“I wanted to work with children. So one day I searched on the internet on “Children” and Volunteers”, and the first thing that came up was “Children of Cambodia”, says Sanna Backman. Every year the organization sends three volunteers from Finland to work in the public orphanage in Phnom Pehn. A few weeks after her arrival Sanna started looking for a child to adopt of her own.
Chose a Child
‘It’s now it,’ spells the green letters on her yellow t-shirt. And that was exactly how Sanna felt sitting in her appartment in Helsinki. “I have always wanted to be a mother, but for some reason it never happened to me,” says Sanna. “I don’t think it is so important if you have made the baby yourself or not. When I found out it was possible to adobt by going to Cambodia I felt that now was the right time to do it. I want to give a home to someone who needs a home. By adopting I can save the life of a child and become a mother at the same time”.
According to Finnish law it is legal to bring a child to Finland if you live in a foreign country and has adopted the child according to the local laws. A couple of weeks after Sanna came to Cambodia she started looking for a child. She visited a few orphanages and had almost made up her mind about a baby boy. But the manager wanted 2.500 US for the baby.
“I though that was a lot of money and I asked him if that was normal. He said: ‘This is the money I need. If you want the child give me the money’. I had a very strange feeling about that man, so I went to talk to the human rights organization Lichado to ask them how I could know if the boy is really an orphan. I don’t want to take somebody’s child. Later someone told me, that the former manager of the same orphanage is prison for human trafficking,” says Sanna. The new manager was so angry with Sanna for involving Lichado that he refused to let her adopt the boy on any terms.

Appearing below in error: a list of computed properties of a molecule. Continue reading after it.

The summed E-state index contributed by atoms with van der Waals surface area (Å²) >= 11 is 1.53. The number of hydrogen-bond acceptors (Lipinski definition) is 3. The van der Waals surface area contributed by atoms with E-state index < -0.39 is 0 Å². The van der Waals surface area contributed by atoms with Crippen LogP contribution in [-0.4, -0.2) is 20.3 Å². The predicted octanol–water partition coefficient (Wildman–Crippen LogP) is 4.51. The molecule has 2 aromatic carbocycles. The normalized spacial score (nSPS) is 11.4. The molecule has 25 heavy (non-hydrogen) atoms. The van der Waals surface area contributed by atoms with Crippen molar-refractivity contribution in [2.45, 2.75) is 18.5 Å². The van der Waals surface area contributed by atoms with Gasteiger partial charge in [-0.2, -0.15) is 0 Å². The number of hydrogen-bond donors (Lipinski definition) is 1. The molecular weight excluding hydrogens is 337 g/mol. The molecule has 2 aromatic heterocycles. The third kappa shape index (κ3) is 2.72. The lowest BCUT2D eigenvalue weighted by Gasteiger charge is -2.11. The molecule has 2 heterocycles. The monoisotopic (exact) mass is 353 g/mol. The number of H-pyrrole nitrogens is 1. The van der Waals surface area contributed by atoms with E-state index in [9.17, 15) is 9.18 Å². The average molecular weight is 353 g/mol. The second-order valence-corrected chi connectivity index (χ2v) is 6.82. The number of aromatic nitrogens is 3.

Lichardo gave Sanna the numbers of a few orphanages in Phnom Pehn with good reputations. “I went to one that had three babies. But how can you choose a child? There were two boys and a girl. They all look cute. What is the difference,” asks Sanna. “I did not really decide, but somehow I just started being more with the baby girl. And now I have her,” she says with a smile. “They called her Somnang. It means lucky.”
Sanna work half day at the orphanage and spend the rest of her time with Somnang. With 150 children and very few adults hands to take care of them Sannas dream of working with children came true. But the sad situation of the children of her daylight hours sneaks into her nightly dreams. “After a few weeks everybody here have night mares. All the things you see during the day they come into your dreams,” she says. “After a couple of month is gets better. You start to understand that you cannot change it. You can only do your best. That is how life is here”.
More than half of the children in the orphanage are handicapped. According to Sanna the conditions are especially hard for these children. “Nobody wants to adopt a handicapped child. Some of them are left because the parents think, that the children must have done something bad in a previous life, to be born with a handicap,” she explains.
Sanna thinks that the staffs at the centre are not trained well enough to take care of handicapped children. “People here think they don’t understand anything and that it doesn’t matter what you do with them because they are handicapped. “The handicapped children are treated very bad. I think animals in Europe are treated better sometimes than handicapped children in Cambodia”. I
In spite of the tough situation and Children’s facilities at the orphanage, Sanna has chosen to keep working here. “This orphanage is poor and it has handicapped children. So I thought this is the place where I can really make a different. This is where I should be”, she says.
But only for a While. In December she is going back to Finland with her daughter Somnang. Sanna has mixed feelings about leaving Cambodia.“Actually I am a bit afraid to go back. Because then I might starts thinking about what is actually going on here in a different way. Then the nigh mares might come back,” she says. “But I am glad I have my own girl now. Some how that makes it a bit easier to leave all the others,” she finishes.